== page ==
C. S. Lewis once cautioned against the blindness inherent in every age. Like others in our day, he warned, we are “specially good at seeing certain truths and specially liable to make certain mistakes.” For Lewis, the solution was reading old books. New books share the presuppositions of our time; old books challenge our generational narrow-mindedness. The same warning could be issued with regard to theological tradition. If we read only those who share our basic framework and agree with us on most things, then we nurture devotional and theological nearsightedness. To counteract this tendency, we ought to be disciplined in reading other traditions and perspectives, not just to critique them but also to discover what we can take in from them. We may be surprised to find how much we have to learn.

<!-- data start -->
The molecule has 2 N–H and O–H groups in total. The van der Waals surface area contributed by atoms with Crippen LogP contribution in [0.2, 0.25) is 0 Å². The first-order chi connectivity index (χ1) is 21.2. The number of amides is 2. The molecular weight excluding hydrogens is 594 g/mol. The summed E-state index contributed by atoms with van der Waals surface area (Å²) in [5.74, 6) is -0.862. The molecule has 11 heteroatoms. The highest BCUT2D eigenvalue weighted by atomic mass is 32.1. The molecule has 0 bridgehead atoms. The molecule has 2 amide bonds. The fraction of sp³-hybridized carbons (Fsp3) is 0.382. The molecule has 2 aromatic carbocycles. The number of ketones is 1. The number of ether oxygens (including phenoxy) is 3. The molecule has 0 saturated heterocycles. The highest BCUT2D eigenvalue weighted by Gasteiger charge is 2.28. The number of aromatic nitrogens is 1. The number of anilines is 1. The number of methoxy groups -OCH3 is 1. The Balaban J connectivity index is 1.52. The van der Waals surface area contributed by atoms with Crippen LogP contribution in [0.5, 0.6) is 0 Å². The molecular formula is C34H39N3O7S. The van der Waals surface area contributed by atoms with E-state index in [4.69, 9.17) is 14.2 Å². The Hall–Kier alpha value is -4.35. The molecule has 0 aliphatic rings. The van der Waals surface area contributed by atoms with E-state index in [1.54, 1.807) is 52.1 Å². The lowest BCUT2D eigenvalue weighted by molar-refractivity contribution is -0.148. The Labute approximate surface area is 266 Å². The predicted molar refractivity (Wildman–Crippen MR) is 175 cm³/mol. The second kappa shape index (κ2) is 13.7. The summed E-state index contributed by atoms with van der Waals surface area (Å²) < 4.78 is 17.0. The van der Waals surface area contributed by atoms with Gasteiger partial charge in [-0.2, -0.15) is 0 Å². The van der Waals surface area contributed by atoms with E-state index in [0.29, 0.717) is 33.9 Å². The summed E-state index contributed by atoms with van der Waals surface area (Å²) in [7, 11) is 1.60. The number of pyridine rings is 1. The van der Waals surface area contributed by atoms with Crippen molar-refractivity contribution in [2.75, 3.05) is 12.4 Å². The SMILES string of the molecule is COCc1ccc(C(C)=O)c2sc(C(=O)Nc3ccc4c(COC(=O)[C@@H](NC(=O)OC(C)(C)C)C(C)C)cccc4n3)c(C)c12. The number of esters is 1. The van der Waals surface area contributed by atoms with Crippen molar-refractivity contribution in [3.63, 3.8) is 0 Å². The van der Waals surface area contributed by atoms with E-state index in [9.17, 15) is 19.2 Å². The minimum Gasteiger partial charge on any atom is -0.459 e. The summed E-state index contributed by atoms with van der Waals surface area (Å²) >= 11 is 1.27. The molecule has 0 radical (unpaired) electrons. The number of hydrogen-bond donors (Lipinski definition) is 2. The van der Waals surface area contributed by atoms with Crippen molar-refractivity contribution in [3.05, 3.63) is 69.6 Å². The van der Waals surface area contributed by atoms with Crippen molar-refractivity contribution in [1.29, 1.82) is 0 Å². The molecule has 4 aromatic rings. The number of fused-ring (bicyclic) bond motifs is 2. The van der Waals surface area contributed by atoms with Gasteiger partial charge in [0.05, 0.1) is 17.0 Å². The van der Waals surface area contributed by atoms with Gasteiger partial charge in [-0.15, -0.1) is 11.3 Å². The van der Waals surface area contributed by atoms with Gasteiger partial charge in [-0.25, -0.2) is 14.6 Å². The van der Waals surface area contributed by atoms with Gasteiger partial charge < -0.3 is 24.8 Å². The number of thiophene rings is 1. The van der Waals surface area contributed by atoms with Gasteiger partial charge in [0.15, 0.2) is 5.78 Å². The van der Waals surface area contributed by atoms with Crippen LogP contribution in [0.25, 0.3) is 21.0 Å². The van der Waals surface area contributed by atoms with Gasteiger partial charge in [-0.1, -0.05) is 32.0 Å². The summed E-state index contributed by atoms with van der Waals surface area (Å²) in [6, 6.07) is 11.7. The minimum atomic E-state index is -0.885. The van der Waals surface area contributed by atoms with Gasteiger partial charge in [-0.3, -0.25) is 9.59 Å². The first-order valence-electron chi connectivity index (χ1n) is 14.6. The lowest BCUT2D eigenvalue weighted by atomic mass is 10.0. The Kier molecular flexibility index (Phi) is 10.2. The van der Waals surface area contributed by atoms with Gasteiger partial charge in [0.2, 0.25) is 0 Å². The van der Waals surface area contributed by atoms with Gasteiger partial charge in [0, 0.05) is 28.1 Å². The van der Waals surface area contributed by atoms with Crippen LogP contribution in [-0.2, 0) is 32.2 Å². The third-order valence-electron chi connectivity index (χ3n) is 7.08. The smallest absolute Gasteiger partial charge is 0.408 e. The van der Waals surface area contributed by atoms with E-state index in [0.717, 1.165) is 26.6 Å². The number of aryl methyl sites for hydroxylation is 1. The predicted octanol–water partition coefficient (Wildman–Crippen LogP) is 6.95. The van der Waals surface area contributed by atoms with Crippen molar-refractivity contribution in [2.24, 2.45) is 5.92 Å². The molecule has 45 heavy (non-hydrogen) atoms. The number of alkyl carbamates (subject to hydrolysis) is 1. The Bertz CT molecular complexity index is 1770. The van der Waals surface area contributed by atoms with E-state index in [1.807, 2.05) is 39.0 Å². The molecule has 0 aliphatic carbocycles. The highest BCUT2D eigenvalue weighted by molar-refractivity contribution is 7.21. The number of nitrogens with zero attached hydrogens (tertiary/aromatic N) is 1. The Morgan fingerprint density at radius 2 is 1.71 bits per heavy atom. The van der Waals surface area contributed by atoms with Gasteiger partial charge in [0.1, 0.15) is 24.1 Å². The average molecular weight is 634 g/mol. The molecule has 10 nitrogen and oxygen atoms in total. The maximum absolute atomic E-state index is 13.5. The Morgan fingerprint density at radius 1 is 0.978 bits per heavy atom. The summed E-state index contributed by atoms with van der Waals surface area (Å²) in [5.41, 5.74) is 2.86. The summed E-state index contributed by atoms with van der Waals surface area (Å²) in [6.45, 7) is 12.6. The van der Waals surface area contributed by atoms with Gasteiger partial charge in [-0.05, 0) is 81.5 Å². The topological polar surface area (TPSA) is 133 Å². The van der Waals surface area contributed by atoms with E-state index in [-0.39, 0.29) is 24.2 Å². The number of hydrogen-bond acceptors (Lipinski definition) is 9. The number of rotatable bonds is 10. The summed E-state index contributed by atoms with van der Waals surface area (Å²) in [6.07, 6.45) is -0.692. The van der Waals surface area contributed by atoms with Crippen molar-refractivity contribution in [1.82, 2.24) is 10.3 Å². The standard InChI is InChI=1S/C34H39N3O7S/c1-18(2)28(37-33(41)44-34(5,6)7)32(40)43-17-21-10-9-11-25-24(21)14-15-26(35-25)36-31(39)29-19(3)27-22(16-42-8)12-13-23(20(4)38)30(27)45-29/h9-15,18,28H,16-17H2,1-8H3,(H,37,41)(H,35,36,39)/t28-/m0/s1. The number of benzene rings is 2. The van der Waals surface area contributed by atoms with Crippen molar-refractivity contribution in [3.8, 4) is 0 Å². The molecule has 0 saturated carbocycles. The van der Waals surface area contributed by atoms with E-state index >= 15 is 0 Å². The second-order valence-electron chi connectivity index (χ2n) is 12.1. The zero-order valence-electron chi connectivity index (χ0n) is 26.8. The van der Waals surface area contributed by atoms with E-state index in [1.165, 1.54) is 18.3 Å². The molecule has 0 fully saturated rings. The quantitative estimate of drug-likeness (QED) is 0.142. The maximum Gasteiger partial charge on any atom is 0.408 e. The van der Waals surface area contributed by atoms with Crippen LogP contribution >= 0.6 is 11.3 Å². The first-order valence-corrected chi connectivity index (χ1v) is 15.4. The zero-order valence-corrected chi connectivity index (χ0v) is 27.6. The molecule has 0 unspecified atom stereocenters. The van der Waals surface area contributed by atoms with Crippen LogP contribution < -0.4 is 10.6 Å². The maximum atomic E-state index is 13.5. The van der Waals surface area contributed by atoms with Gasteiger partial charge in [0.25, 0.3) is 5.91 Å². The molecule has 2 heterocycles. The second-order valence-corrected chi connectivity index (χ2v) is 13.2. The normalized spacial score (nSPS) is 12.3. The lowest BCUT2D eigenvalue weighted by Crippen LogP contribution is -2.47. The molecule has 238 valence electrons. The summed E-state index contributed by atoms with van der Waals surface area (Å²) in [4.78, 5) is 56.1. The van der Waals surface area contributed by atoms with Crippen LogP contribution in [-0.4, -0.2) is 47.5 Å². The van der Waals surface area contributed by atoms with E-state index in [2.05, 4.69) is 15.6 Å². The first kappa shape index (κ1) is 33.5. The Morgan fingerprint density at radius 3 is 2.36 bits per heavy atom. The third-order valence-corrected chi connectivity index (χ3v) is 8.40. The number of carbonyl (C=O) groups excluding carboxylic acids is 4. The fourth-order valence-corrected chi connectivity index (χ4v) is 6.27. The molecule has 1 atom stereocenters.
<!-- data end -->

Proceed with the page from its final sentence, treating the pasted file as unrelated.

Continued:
I’m a United Methodist pastor, but I’ve learned a lot from reading Reformed authors and listening to Reformed preachers. While we certainly disagree on some important matters, we also stand together in the broad stream of Protestant orthodoxy. I’ve learned there is great wisdom and insight to be gained from Reformed voices both past and present. Here are three ways in particular that I’ve benefited from the Reformed tradition.
Click through to find out what those three things are.